Spinnaker Tower By Vlad Kadaiev Form 22 School 22
Spinnaker Tower is a 170-metre (560 ft) landmark tower in Portsmouth, England, UK. It is the centrepiece of the redevelopment of Portsmouth Harbour, which was supported by a National Lottery grant. Its shape was chosen by Portsmouth residents from a selection. The tower, designed by local firm HGP Architects and engineering consultantsScott Wilson and built by Mowlem, reflects Portsmouth's maritime history through its being modelled after a sail. The tower was opened on 18 October 2005. The tower is owned by Portsmouth City Council, but operationally it is managed by Continuum Leading Attractions, a cultural attractions group based in York. Continuum also runs five other visitor attractions across the country.
Structure The tower, at a height of 170 m above sea level, is 2 1⁄2 times as high as Nelson's Column, making it one of the tallest accessible structures in the United Kingdom outside London. The tower is visible for miles around Portsmouth, changing the horizon of the area. It can be seen from the Isle of Wight, the Manhood Peninsula and even Highdown Gardens in Worthing. The tower represents sails billowing in the wind, a design accomplished using two large, white, sweeping metal arcs, which give the tower its spinnaker sail design. The steelwork was fabricated by Butterley Engineering. At the top is a triple observation deck, providing a 360° view of the city of Portsmouth, the Langstone and Portsmouth harbours, and a viewing distance of 37 kilometres (23 mi). The highest of the three observation platforms, the crow's nest, has only a wire mesh roof, so visitors are open to the elements. The windows extend above head height, so it is not possible to get a view unobstructed by glass. The glass floor is the largest in Europe. The tower has a design lifetime of 80 years. The design is similar to the Burj Al Arab in Dubai, whose structure is a little less than twice as tall at 323 metres (1,060 ft).
History Planning began in 2000; construction began 2001 and was completed in mid-2005, due to repeated delays and extra funding requests by the builders Mowlem. Completion was six years later than the planned opening date of 1999, which was chosen to coincide with Millennium celebrations. The tower, originally called Portsmouth Millennium Tower, was renamed Spinnaker Tower. The project came in over budget, with an overall cost of £35.6 million for the tower alone. Taxpayers were never intended to fund the tower, but Portsmouth City Council eventually contributed £11.1 million towards construction. In March 2004 Portsmouth Council's former leader Cllr Leo Madden resigned as leader of the Labour Group on the council after a highly critical report of the council's handling of the project and its failure to exploit revenue opportunities, such as the Millennium. Barry Smith, the project's legal advisor, also retired after being suspended on full pay, mostly because of controversy over the contract with the builders, which at one point would have cost the council more to cancel than to complete.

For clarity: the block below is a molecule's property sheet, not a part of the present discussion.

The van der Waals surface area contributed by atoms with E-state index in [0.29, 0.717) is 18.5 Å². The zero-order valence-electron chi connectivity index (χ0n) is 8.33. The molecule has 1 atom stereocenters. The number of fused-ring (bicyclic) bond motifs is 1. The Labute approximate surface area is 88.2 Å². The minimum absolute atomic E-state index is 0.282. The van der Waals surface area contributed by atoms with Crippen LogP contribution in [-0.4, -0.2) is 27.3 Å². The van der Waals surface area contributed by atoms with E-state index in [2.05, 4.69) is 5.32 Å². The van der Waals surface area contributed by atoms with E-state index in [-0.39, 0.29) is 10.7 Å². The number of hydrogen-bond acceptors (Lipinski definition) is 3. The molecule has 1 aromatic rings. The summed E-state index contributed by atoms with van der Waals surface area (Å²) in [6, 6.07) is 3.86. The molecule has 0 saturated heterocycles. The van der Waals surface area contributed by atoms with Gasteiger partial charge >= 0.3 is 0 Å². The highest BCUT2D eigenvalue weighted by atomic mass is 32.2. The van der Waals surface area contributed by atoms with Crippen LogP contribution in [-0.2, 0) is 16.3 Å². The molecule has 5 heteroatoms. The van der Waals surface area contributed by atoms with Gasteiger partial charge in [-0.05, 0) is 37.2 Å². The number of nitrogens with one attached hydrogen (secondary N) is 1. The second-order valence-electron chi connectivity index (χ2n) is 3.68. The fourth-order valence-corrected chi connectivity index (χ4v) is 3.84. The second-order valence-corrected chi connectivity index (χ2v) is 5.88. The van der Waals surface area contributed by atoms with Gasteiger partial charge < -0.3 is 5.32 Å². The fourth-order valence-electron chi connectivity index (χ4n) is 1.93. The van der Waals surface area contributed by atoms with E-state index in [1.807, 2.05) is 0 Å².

The tower has suffered from a number of issues since opening, including a malfunctioning external glass lift. During the final construction phase a protester from the rights group Fathers 4 Justice scaled the tower wearing a high-visibility jacket and unfurling a banner in the process. Another incident happened a year later when a base jumper managed to get past site security and jumped off the Tower; he quickly ran off site after parachuting down. The tower was dedicated on 16 October 2005 and opened two days later. On opening day the tower's project manager, David Greenhalgh, and representatives of Mowlem and Maspero were stranded in its malfunctioning external lift (built by Maspero) for an hour and a half. Abseiling engineers were called to rescue them. Some, including the franchise's chief executive, felt it was rather fitting that these particular people had been trapped. The external lift was removed during December 2012. Once open the tower attracted crowds in excess of expectations, despite only the internal lift working, with more than 600,000 people visiting it in the first year. It is one of a number of observation towers around the world that have become popular, including Vancouver's Harbour Centre, Toronto's CN Tower, Blackpool's Tower and Shanghai'sOriental Pearl Tower. In June 2006 the local press raised a concern that the tower might be forced to close. All public buildings in the UK require disabled access under the 1995 Disability Discrimination Act. With the external lift inoperative and only a single internal lift and stairs available as emergency escape routes, disabled people were not allowed to access the tower if they would be unable to use the stairs because a minimum of two escape routes are required by law. This problem was rectified by investing in an evacuation chair, and training staff to use it. In the event of evacuation, should the internal lift be inoperable, those unable to navigate the 570 steps can use the evacuation chair.